The total size I believe is 96 bits. This might seem like a lot but the value is not created randomly. It is generated like this:

$unixtime . $machine_id . $pid . $counter

The counter starts from zero and is attached to each instance of MongoClient thus two MongoClient connections to the same server will almost certainly not work (produce a collision):

$m=new MongoWrapper();
$m->insert([0]);
$m=new MongoWrapper();
$m->insert([1]);

If MongoWrapper is not using a singleton for the connection or something to the same effect, the second call will most likely have the same unixtime. It will certainly have the same machine_id, pid and counter. The insert will fail.

If you are not using a singleton, this will work:

$m=new MongoWrapper();
$m->insert([0]);
$m->insert([1]);

You may also have difficulties in a multiple machine environment.

machine_id is a hash of gethostname. This is not guaranteed to be unique across machines. Some people do not set hostnames at all. If you do not ensure that your machines all have unique hostnames then if in the same second, two machines run a script that inserts, the second will have a 1 in 2^15 chance of colliding (assuming the most common PID max). Depending on how the system handles pids, the probability may actually be a little less. In short, make sure any host accessing your mongodb has a hostname that is unique among any other host accessing your mongodb.

I've seen some specs specify that counter should start from a random value but I highly recommend against this as it merely hides/obscures the problem.
up
2
gmail.com@mspreij
1 year ago
"Note: If the parameter does not have an _id key or property, a new MongoId instance will be created and assigned to it."

Note on note: this is true even if the insert *fails* (because of, say, duplicate key error). So even if no new document was inserted, the supplied array will still have a new MongoID key ->_id after the ->insert().

(which can make an attempted update after that fail, because you cannot update the _id value of a document..)
up
2
John S.
2 years ago
Note, that the _id field will only be added to an inserted array if it does not already exist in the supplied array:

<?php
$data
= array('x' => 12);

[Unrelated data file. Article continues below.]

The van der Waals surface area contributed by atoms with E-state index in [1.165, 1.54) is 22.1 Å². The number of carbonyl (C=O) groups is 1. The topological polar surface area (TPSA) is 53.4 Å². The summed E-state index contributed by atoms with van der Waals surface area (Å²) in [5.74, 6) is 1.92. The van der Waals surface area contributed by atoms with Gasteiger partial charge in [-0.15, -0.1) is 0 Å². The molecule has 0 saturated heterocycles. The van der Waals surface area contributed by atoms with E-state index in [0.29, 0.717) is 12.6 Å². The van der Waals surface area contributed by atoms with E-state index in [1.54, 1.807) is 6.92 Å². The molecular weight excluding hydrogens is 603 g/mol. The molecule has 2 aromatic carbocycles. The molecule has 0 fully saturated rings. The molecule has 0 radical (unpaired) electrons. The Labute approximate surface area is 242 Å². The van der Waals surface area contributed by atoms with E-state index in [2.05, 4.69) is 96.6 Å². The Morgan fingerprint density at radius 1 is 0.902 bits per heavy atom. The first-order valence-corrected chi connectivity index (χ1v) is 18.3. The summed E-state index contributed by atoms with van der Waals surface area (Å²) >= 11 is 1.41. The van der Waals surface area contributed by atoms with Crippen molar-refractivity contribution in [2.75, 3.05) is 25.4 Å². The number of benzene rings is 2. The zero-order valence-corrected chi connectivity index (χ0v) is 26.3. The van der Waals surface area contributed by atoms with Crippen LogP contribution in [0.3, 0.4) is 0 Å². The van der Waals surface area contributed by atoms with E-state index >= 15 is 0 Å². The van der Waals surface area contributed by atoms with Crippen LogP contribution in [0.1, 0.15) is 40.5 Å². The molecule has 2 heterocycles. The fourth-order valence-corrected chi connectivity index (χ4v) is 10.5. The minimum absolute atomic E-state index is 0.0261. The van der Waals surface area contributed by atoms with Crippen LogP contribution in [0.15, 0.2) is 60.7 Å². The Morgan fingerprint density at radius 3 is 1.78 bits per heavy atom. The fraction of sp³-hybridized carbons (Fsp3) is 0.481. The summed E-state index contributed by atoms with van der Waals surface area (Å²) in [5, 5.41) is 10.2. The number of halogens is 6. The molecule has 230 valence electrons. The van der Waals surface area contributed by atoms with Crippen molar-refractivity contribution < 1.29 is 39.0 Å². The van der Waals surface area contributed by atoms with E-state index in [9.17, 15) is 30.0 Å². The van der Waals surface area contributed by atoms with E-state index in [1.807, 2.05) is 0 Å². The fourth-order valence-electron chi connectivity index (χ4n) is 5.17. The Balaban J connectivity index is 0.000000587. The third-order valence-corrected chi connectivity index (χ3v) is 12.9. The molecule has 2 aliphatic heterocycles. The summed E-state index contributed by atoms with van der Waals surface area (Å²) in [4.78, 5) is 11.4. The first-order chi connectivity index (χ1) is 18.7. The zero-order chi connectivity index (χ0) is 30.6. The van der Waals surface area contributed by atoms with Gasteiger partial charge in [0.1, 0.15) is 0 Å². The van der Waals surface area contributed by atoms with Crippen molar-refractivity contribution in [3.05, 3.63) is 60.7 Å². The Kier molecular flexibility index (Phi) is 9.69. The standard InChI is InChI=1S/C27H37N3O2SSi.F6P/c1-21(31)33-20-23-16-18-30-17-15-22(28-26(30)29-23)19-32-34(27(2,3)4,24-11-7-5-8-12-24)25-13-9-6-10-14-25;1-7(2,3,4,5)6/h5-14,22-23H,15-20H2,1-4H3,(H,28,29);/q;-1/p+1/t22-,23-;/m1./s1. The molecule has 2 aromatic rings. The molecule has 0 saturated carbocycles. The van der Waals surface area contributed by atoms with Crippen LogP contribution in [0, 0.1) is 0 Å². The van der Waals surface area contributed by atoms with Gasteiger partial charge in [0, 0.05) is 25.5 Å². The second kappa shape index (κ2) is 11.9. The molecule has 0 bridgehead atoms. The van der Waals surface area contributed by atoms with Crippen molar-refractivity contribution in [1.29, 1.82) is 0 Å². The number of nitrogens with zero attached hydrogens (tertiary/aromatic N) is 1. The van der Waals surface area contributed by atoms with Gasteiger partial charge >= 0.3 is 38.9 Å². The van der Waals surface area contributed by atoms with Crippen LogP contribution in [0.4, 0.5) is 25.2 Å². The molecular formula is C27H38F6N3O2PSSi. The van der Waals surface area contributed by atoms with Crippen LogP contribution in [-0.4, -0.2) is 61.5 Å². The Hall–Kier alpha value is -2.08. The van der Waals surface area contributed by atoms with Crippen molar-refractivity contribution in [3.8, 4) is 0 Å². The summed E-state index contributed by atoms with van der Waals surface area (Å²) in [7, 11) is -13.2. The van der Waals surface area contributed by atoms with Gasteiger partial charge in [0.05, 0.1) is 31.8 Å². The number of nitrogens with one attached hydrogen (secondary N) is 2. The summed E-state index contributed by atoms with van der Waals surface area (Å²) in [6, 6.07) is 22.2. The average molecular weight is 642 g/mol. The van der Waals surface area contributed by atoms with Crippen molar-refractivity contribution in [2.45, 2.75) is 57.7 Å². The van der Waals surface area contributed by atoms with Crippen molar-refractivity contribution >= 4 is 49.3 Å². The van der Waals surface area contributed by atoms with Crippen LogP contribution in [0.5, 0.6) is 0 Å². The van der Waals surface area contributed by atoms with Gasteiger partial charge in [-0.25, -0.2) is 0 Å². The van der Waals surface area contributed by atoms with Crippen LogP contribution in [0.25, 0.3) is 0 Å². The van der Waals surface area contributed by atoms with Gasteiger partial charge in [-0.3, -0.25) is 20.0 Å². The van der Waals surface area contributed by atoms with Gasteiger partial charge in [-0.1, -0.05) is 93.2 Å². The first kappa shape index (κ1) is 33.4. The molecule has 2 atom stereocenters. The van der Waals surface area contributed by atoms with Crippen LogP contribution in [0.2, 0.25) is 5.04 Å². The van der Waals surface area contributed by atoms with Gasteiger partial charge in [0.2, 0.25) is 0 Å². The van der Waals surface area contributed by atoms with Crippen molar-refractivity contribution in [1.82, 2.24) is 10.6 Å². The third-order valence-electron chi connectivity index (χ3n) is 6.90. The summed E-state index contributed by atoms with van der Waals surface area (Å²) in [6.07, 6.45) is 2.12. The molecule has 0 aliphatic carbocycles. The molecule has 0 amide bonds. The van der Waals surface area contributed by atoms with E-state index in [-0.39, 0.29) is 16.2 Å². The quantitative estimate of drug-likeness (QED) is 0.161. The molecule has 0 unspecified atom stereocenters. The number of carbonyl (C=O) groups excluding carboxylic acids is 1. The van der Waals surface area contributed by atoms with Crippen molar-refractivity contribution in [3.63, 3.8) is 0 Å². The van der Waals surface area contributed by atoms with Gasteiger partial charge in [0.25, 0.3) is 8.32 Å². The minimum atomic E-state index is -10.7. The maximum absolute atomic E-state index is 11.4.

var_dump($data);
$collection->insert($data);
var_dump($data);
?>

Will output something like:

array(1) {
  ["x"]=>
  int(12)
}
array(2) {
  ["x"]=>
  int(12)
  ["_id"]=>
  object(MongoId)#196 (1) {
    ["$id"]=>
    string(24) "503e21fc0605290912000000"
  }
}

however,

$data = array('x' => 12, '_id' => NULL);
var_dump($data);
$collection->insert($data);
var_dump($data);

will not have the same result:

array(2) {
  ["x"]=>
  int(12)
  ["_id"]=>
  NULL
}
array(2) {
  ["x"]=>
  int(12)
  ["_id"]=>
  NULL
}
up
1
Christer Edvartsen
3 years ago
Also worth noting is that the MongoCollection::insert() method accepts objects as the first argument as well as arrays.

<?php
$data
= new stdClass;
$data->foo = 'foo';
$data->bar = 'bar';
$collection->insert($data);
var_dump($data->_id); // An instance of MongoId
?>

You can use other classes as well, but MongoCollection::insert() will fail if the object contains any protected or private properties. Public properties listed in the class will also be inserted:

<?php
class SomeClass {
    public
$foo = 'bar';
    public
$bar = 'foo';
}

$data = new SomeClass;
$data->foobar = 42;
$collection->insert($data);
var_dump($data->_id); // An instance of MongoId
?>

will result in a document with four elements:

_id => some mongoid
foo => 'bar'
bar => 'foo'
foobar => 42
up
0
mike at eastghost dot com
6 months ago
Attempting to insert() an array containing a NULL value followed by a blank space, in a non-utf8 encoding, results in the entire array (and all of its data) being ignored and the $opts array parameter being substituted instead as the data.
up
0
cuisdy at gmail dot com
1 year ago
Another rarity to keep in mind. Passing references has the same effect as passing a referenced object. Even if there's no different for PHP between those two, it's probably not evident. So, this code would not have the _id field added to $a:

<?php

$b
= &$a;

/* ... more code here ... */

$m = new MongoClient;
$collection = $m->test->phpmanual;

$a = array('x' => 12);

$collection->insert($a);
var_dump($a);
// array(1) { ["x"]=> int(12) }

?>

I've made the assignment above to show how this situation could happen, if you reassigned a var, for example. But it could be some normal referencing after giving $a its final value (but before calling insert), and the consequence would be the same: if a var is referenced, it won't get the _id appended.
To Top